SAN DIEGO (CNS) - A 40-year-old man was behind bars Saturday in connection with a series of vehicle burglaries that took place from last August to December.
Curt Simnitt was arrested at a La Mesa motel Friday, and was identified by detectives as a suspect in the string of incidents in Ocean Beach, Pacific Beach and downtown La Mesa, according to San Diego police Lt. Andra Brown.
Police said the suspect generally targeted surfers, swimmers, joggers and other beachgoers and would watch as they secured their belongings in their vehicles then hid the keys nearby, Brown said.
After the victims left the area, Simnitt would allegedly retrieve the keys, unlock the vehicles then remove the victims' property, Brown said.
In some instances, the suspect forced entry to the victims' vehicles, Brown said.
The crimes were mostly committed at San Diego beaches, however, the suspect also hit vehicles in shopping center parking lots, Brown said.
Detectives previously identified Simnitt as a suspect and searched his residence, where they found property and evidence from about 50 vehicle burglaries, although Simnitt was not arrested at that time because he was already in custody on unrelated charges, Brown said.
Police, however, did arrest Simnitt Friday after detectives spotted his vehicle at a La Mesa motel, Brown said. He initially refused to come out, but eventually exited the room and was arrested without incident, Brown said.
Simnitt was booked into jail on numerous charges, including 20 counts of possession of stolen property, five counts of identity theft, as well as burglary, forgery and possession of a controlled substance, Brown said.
He was being held on $475,000 bail and was scheduled to be arraigned at 1:30 p.m. Wednesday, according to jail records.
Some of the stolen property has already been returned to its owners, however a large amount including surfboards, wetsuits, backpacks, watches, wallets and computers remains unclaimed, Brown said.
Several dogs are in the custody of San Diego County, after a Lomita woman reported that her six dogs were attacked and some killed by a group of pit bulls.
Thousands of people marched through downtown San Diego and San Marcos in the second annual Women's March Saturday. The San Diego event began at 10 a.m. at the downtown Waterfront Park on Pacific Highway, while the North County event began at 11 a.m. at Palomar College.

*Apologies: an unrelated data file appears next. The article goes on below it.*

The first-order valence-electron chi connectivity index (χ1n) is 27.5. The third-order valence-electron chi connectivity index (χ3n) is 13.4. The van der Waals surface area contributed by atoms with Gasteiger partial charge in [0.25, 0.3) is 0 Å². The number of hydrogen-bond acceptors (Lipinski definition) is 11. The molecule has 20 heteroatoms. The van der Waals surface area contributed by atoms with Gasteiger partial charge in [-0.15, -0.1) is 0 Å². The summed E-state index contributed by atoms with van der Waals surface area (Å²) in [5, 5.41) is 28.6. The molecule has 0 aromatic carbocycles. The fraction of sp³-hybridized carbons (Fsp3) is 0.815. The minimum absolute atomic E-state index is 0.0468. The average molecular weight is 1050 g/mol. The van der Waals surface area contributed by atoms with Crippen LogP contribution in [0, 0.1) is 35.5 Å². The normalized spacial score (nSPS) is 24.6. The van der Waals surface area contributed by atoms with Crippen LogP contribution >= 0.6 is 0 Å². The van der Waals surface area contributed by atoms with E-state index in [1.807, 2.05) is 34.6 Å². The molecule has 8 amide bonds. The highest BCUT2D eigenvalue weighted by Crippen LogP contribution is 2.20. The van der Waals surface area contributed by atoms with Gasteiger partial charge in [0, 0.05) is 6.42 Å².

Thousands of people marched through downtown San Diego and San Marcos in the second annual Women's March Saturday. The San Diego event began at 10 a.m. at the downtown Waterfront Park on Pacific Highway, while the North County event began at 11 a.m. at Palomar College. The two marches were held in conjunction with other marches across the country.
The federal government shut down at the stroke of midnight Friday, which prompted the closure of many federal operations, such as national parks and monuments and that included the shutdown of Cabrillo National Monument.
Chilly temperatures and scattered showers started the weekend. Temperatures at the coast and inland communities hovered around 60 degrees with some areas of San Diego County receiving rain during the morning hours.
A transient accused of fatally stabbing a man after they got into an argument near a 7-Eleven store in Poway pleaded not guilty Friday to a murder charge.
Coastal rail closures could complicate the commute for the thousands of people expected at Women's Marches set for downtown San Diego and San Marcos Saturday, though additional transit options are being made available.
A man arrested in the doctor's lounge at Sharp Grossmont Hospital in La Mesa after claiming to be an anesthesiologist pleaded not guilty Friday to a felony charge of treating the sick without a certificate.
People who bought new homes in Otay Ranch's Village of Escaya can start moving in Friday - later than planned but after the developer took steps to address methane found at the site.
Recent assaults by tactical teams on prototypes of President Donald Trump’s proposed wall with Mexico found their imposing heights should stop border crossers, The Associated Press has learned, a finding that’s likely to please security hawks but raise concerns about costs and environmental damage.